I bought a $57 desk for gaming, here's how it went

A photo of my desk.
(Image credit: Dashiell Wood / Future)

I recently found myself in need of a new gaming desk. I’d been using a very old-fashioned work surface for the best part of a decade and its small size was starting to become a serious problem. 

As a member of the TechRadar Gaming hardware team, it’s my job to go hands-on with all kinds of bulky gaming gear ranging from some of the best monitors for PS5 to the consoles themselves, many of which simply wouldn’t fit on my old desk for testing. I wasn’t just lacking in space on top, however, as its compact design meant that there was nowhere near enough clearance to fit many of the best gaming chairs underneath.

I have been sitting on the notably small AndaSeat Phantom 3 for a few months now, but even that compact gamer throne needed to have its armrests removed in order to have any hope of being able to cram it underneath. If I was ever going to fulfill my lifelong dream of owning a massive Secretlab Titan Evo in its gorgeous plush pink fabric finish, it was clear that something in my setup had to change.

Naturally, I did what any sensible shopper would do when embarking on a journey to find a new item of furniture: I booted up Google and frantically searched for the absolute cheapest possible option. 

 Bit by bit 

The Ikea desk planner website.

The online Ikea desk planner (Image credit: Ikea)

It just so happens that flat-pack furniture giant Ikea offers a super low-cost desk that comes in exactly the size that I was looking for. Called the Lagkapten, it is effectively just a big 55x23 inch / 120x60 cm rectangle of pure paper-honeycomb-filled fibreboard with a bunch of screw holes already drilled in its underside for you to attach some legs.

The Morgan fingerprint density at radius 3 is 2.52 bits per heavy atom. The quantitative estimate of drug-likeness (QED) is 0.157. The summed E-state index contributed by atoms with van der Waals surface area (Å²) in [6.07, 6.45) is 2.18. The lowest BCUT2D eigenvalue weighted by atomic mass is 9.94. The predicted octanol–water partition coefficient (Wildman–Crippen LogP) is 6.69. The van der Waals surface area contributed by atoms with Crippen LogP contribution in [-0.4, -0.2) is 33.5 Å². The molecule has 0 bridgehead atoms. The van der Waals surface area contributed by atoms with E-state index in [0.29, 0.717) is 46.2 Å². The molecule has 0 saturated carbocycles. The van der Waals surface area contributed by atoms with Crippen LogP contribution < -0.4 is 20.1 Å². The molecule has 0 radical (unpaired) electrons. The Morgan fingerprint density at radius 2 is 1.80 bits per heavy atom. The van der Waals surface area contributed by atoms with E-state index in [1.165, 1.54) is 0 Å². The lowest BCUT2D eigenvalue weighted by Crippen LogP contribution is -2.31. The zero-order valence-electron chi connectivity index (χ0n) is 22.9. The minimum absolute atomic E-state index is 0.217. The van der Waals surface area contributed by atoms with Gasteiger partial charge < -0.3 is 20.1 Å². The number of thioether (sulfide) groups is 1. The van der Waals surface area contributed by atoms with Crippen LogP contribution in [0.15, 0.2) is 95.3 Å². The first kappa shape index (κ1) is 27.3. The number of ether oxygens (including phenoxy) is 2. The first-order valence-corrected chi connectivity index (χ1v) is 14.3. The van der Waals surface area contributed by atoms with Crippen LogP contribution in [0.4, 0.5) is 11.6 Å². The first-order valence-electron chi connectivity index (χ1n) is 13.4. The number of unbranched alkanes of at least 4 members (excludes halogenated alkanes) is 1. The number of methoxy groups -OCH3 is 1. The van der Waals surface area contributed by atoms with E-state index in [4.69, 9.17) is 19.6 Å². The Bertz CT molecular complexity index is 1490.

It comes in a surprisingly wide selection of colors but I was most drawn to the light gray/turquoise which seemed like a good fit for the existing mint green walls and baby blue furniture of my room. Compatible legs are also sold by Ikea in a range of sizes, with the online option to create a bundle by mixing and matching the parts of your choice before automatically adding them to your basket for a really convenient buying process. 

Using this tool, I decided to go for some basic 27.5 inch / 70cm long table legs called Adils. They’re made of steel and, while the company also offers some more versatile adjustable options, I figured that the lack of moving parts would reduce the chance of them breaking a few years down the line. I wouldn’t need the adjustability either, as this configuration would still mean a huge amount of space below the desk and more than enough clearance for a large gaming chair. I’d even have a little bit of extra room for a compact set of drawers if I needed a bit more storage for games or gadgets in the future.

The grand total for my order including the tabletop and four legs was under $60 / £50 with a small charge of roughly $5 / £4 for delivery. Given how much desks can set you back these days, not to mention the usual extortionate cost of furniture shipping, this was an almost jaw-droppingly low price even when you factor in having to put everything together by yourself. It is worth noting, however, that I am in the UK and the same products cost around $90 in the US making them a much less tempting proposition.

 Screwed up 

The very unlucky corner of my desk

(Image credit: Dashiell Wood / Future)